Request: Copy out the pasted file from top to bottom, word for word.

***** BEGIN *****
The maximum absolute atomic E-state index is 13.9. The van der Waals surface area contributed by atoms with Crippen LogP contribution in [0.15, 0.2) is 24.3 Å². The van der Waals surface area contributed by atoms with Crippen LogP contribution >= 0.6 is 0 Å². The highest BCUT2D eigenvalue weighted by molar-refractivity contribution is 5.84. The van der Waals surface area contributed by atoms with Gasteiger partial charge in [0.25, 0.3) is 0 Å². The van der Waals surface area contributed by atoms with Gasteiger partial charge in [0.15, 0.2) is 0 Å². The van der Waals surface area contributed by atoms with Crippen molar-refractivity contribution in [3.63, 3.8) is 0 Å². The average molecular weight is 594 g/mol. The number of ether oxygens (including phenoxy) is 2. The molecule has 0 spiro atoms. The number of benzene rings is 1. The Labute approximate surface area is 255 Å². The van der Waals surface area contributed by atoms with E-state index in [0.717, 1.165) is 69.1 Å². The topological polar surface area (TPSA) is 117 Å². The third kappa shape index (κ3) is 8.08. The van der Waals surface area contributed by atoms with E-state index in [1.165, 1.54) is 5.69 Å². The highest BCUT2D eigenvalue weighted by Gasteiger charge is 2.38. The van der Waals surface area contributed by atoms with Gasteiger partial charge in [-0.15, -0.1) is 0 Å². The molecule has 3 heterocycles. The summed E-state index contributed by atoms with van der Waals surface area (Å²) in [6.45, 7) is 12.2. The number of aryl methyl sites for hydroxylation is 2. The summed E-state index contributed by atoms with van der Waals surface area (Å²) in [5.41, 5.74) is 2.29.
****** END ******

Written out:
The maximum absolute atomic E-state index is 13.9. The van der Waals surface area contributed by atoms with Crippen LogP contribution in [0.15, 0.2) is 24.3 Å². The van der Waals surface area contributed by atoms with Crippen LogP contribution >= 0.6 is 0 Å². The highest BCUT2D eigenvalue weighted by molar-refractivity contribution is 5.84. The van der Waals surface area contributed by atoms with Gasteiger partial charge in [0.25, 0.3) is 0 Å². The van der Waals surface area contributed by atoms with Gasteiger partial charge in [0.15, 0.2) is 0 Å². The van der Waals surface area contributed by atoms with Crippen molar-refractivity contribution in [3.63, 3.8) is 0 Å². The average molecular weight is 594 g/mol. The number of ether oxygens (including phenoxy) is 2. The molecule has 0 spiro atoms. The number of benzene rings is 1. The Labute approximate surface area is 255 Å². The van der Waals surface area contributed by atoms with E-state index in [0.717, 1.165) is 69.1 Å². The topological polar surface area (TPSA) is 117 Å². The third kappa shape index (κ3) is 8.08. The van der Waals surface area contributed by atoms with E-state index in [1.165, 1.54) is 5.69 Å². The highest BCUT2D eigenvalue weighted by Gasteiger charge is 2.38. The van der Waals surface area contributed by atoms with Gasteiger partial charge in [-0.15, -0.1) is 0 Å². The molecule has 3 heterocycles. The summed E-state index contributed by atoms with van der Waals surface area (Å²) in [6.45, 7) is 12.2. The number of aryl methyl sites for hydroxylation is 2. The summed E-state index contributed by atoms with van der Waals surface area (Å²) in [5.41, 5.74) is 2.29.